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November 11 - Remembering Flanders Fields in Belgium

Text and photography by Evelyn Hannon

When I was in grade school, all students were required to memorize the poem, 'In Flanders Fields' by John McCrae. At that time in the Fifties, to us youngsters they were simply words and we associated them only with the pretty 'scarlet poppies' that people wore on Remembrance Day.

John McCrae was the Brigade Surgeon of the 1st Canadian Field Artillery.


In high school we were taught about The Great War (WW1) of 1914 - 1918. We learned the facts and memorized the dates for our exams but that was as far as the learning went. We were teenagers and not interested in knowing more.

Then in 2014, in commemoration of the Great War Centenary, I was invited to Flanders, Belgium to actually see Flanders Fields, the poppies, and thousands of soldiers graves as far as the eye could see. Now, with a heavy heart I understood the enormity of the senseless suffering and loss.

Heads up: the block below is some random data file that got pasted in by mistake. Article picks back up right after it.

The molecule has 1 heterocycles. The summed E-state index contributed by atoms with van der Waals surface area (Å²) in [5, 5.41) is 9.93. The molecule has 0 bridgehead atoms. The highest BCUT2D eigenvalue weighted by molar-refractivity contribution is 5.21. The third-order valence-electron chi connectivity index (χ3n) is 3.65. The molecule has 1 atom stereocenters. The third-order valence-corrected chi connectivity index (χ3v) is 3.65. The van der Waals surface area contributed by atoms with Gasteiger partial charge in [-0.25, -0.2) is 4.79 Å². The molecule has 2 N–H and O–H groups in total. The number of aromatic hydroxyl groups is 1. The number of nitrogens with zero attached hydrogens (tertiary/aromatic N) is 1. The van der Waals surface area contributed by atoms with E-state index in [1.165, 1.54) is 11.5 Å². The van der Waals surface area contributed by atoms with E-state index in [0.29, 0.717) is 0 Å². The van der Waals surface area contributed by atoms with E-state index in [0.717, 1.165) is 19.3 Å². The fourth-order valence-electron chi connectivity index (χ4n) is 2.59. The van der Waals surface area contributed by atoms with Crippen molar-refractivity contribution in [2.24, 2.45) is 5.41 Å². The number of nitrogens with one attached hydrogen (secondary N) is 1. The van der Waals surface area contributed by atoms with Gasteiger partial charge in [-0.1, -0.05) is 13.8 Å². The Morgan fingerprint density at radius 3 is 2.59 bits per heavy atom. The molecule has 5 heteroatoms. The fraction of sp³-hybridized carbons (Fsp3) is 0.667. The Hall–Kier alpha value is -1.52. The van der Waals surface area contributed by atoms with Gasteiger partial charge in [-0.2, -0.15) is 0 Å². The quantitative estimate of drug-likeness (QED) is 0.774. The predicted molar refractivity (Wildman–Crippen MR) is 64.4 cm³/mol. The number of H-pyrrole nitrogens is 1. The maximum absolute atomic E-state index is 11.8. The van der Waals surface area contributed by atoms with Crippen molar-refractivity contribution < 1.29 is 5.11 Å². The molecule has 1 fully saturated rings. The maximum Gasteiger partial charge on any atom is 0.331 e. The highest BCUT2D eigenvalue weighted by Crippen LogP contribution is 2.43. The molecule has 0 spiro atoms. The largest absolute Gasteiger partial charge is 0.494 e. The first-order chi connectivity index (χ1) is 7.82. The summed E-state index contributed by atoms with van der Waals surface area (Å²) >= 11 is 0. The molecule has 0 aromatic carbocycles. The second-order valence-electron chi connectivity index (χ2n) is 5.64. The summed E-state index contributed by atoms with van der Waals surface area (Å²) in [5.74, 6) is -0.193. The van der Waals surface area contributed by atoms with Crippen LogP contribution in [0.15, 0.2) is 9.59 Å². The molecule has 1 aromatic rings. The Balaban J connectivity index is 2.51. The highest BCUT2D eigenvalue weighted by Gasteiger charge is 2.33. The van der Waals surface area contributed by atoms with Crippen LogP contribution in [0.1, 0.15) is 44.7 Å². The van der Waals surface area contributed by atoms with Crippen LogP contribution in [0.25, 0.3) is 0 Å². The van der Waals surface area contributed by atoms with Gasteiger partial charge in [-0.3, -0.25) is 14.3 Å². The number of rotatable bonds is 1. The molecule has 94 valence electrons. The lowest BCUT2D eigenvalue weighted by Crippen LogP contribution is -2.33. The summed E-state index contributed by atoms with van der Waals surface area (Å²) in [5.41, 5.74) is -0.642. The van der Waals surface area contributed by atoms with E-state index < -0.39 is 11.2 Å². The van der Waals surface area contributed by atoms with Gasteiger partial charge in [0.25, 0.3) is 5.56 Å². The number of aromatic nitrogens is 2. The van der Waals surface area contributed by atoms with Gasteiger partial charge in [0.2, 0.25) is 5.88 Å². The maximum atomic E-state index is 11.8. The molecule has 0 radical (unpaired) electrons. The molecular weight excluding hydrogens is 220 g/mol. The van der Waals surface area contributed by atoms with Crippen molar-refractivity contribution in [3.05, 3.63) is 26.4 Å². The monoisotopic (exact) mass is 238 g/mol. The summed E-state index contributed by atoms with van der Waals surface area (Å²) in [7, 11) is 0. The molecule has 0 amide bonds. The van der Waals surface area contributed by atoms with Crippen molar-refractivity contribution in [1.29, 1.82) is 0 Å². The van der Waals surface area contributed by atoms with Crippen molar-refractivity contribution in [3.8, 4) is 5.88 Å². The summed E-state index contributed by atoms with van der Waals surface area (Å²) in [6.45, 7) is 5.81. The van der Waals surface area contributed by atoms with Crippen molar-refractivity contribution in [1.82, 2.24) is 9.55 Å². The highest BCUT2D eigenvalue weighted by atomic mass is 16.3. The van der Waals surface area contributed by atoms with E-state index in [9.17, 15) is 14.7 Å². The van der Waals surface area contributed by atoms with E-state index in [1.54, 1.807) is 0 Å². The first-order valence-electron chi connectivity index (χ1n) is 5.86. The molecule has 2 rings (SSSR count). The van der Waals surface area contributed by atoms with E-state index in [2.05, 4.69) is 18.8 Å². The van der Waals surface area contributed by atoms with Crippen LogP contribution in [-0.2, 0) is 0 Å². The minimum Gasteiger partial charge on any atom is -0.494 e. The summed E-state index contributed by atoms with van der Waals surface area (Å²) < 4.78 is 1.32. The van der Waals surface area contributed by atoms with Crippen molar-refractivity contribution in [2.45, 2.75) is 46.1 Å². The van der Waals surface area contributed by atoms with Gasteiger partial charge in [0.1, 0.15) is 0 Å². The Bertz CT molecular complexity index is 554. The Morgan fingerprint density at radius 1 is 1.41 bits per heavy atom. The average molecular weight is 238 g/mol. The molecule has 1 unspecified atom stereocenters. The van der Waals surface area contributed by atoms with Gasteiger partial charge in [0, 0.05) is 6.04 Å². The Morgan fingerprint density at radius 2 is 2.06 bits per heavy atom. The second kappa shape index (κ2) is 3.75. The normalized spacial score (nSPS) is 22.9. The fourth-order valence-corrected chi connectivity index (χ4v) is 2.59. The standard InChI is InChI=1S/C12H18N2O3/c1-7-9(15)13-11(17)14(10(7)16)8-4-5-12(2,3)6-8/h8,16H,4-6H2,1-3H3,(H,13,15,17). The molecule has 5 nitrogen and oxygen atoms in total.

600,000 died in the First World War in Belgium
550,000 fell in West Flanders
At least 300,000 are buried there.
At least 200,000 are missing there.
More than one and a half million were injured.
50 nationalities and cultures were involved in this war.
Boys as young as 15 lied about their age, enlisted and became fodder for the cannons. The unidentified dead had only the words 'Known Un To God' etched on to their grave stones.


Tyne Cot Museum (located nine km from the center of Ieper) is the largest Commonwealth War Graves cemetery in the world. It is also the most important reminder of the Battle of Passchendaele, 1917. All soldiers who died of their injuries were buried on this spot. Later other Commonwealth dead were brought here to be beside their fallen brethren. The rear wall of this enormous cemetery is a poignant memorial to the thousands of missing. Website: www.passchendaele.be/eng/TynecotEN.html


Everywhere we traveled there were the scarlet poppies as reminders. Some actually alive and growing on their own.


Some poppies were created by European school children who came to Flanders to be involved in a living history lesson.

 

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